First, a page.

Foot drop is a symptom or result of another underlying problem. Generally speaking, foot drop causes fall into one or a combination of three categories:

  • Muscle damage
  • Skeletal or anatomical abnormalities affecting the foot
  • Nerve damage

Specific conditions and diseases that may lead to foot drop may include:

  • A lower back condition (see below for more detail)
  • A stroke or tumor
  • Parkinson’s disease
  • Diabetes
  • Motor neuron disease
  • Multiple sclerosis
  • Adverse reactions to drugs or alcohol
  • An injury to the foot or lower leg

The above list includes the most common causes of foot drop, but other possible sources of injury also occur. For example, it is possible for the peroneal nerve to become damaged during some types of hip replacement surgery, or as part of a dislocated knee injury.1

How the Lower Back Causes Foot Drop

There are a number of lower back problems that put pressure on the nerve leading to the peroneal nerve.

The peroneal nerve starts below the knee and runs along the outside of the leg. It runs down into the ankle, foot and the big toe and first toe. It is responsible for providing nerve sensation and communicating movement instructions to those areas. For example, the peroneal nerve connects to the muscles that allow the foot and toes to flex up (dorsiflexion).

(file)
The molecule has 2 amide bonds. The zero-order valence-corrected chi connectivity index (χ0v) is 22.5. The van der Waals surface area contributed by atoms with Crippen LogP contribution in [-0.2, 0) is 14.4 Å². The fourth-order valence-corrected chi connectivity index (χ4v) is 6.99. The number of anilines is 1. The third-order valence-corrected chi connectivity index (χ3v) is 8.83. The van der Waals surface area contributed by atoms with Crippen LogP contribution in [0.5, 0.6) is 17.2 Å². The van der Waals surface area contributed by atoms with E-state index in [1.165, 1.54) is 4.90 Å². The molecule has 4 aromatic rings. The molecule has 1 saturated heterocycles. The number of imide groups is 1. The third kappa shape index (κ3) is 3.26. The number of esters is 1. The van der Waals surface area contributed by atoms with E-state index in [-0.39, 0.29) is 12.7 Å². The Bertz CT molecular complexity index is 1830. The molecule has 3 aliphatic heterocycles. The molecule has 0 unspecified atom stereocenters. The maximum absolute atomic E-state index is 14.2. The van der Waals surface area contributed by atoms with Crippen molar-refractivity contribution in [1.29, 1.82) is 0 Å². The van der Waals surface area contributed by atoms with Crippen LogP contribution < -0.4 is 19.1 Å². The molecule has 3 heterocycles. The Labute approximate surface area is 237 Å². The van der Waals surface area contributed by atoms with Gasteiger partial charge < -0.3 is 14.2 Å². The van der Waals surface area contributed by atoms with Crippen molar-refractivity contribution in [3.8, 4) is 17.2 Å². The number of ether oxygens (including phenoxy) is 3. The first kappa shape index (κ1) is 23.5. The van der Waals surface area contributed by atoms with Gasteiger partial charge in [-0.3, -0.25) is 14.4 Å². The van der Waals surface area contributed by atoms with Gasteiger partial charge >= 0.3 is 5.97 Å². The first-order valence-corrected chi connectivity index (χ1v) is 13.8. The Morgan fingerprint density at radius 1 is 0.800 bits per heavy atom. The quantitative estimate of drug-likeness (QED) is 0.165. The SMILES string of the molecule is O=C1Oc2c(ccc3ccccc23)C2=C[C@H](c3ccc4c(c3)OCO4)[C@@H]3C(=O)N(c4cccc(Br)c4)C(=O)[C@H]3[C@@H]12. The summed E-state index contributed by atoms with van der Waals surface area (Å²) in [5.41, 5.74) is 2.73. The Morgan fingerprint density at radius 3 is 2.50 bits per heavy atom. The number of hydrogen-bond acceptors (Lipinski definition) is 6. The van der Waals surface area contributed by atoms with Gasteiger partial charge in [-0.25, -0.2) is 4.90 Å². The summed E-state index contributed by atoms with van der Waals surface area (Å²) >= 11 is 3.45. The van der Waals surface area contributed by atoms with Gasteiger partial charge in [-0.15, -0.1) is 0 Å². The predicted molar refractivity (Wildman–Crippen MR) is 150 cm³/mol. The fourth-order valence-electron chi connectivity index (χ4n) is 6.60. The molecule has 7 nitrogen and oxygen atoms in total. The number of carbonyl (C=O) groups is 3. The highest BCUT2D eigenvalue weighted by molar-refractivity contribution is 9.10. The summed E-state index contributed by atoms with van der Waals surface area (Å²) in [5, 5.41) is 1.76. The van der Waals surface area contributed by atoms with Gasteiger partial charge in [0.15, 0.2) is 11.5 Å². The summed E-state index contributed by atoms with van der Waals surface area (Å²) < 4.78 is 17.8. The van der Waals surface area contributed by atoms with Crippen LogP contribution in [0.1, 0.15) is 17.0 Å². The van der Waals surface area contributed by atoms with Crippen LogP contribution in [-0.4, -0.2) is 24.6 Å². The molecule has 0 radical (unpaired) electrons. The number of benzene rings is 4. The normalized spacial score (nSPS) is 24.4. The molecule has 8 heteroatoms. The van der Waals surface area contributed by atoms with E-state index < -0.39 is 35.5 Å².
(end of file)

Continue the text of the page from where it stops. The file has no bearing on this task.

Any impingement or damage to the peroneal nerve can cause foot drop.

Common lower back conditions that cause foot drop include:

  • Lumbar herniated disc. One of the most common causes of foot drop tends to be a herniated disc in the lower back (lumbar spine) that puts pressure on the nerve, or leads to inflammation in the nerve, that runs down the leg into the foot (the sciatic nerve). Pressure on the weak spot of the disc (located under the nerve root) may cause pain to nerves that connect with the sciatic nerve. Specifically, this pain will usually run below the knee and to the foot. When this happens, it is common for the foot pain to be accompanied by numbness and/or other neurological symptoms.
  • See Lumbar Herniated Disc: What You Should Know and
    What You Need to Know About Sciatica

  • Lumbar spinal stenosis. Spinal stenosis occurs when the spinal nerve roots are compressed or inflamed as a result of a number of possible factors, such as bone spurs, facet joint problems, and/or narrowing of the spinal canal. With lumbar spinal stenosis, nerve compression and/or inflammation can produce symptoms of pain, especially with activities involving standing and walking. Spinal stenosis tends to occur gradually over time, and is more common in people over age 60.
  • See Lumbar Spinal Stenosis

  • Spondylolisthesis. This lower back condition is caused by a vertebra slipping forward over a lower vertebra, resulting in a pinched or inflamed nerve in the lower back. Again, depending on where the nerve is affected the symptoms can run all the way down to the foot.
  • See Degenerative Spondylolisthesis

  • Bone fractures or lacerations. A fracture to a vertebra in the lower back can cause stress and irritation to related nerves, leading to referred pain in the foot and possibly foot drop.

It should be known that while some foot drop treatments may be directed at symptoms, determining the underlying cause of foot drop is often necessary in order to effectively treat it.


  1. Baima J, Krivickas L. Evaluation and treatment of peroneal neuropathy. Curr Rev Musculoskelet Med. 2008;1(2):147-53.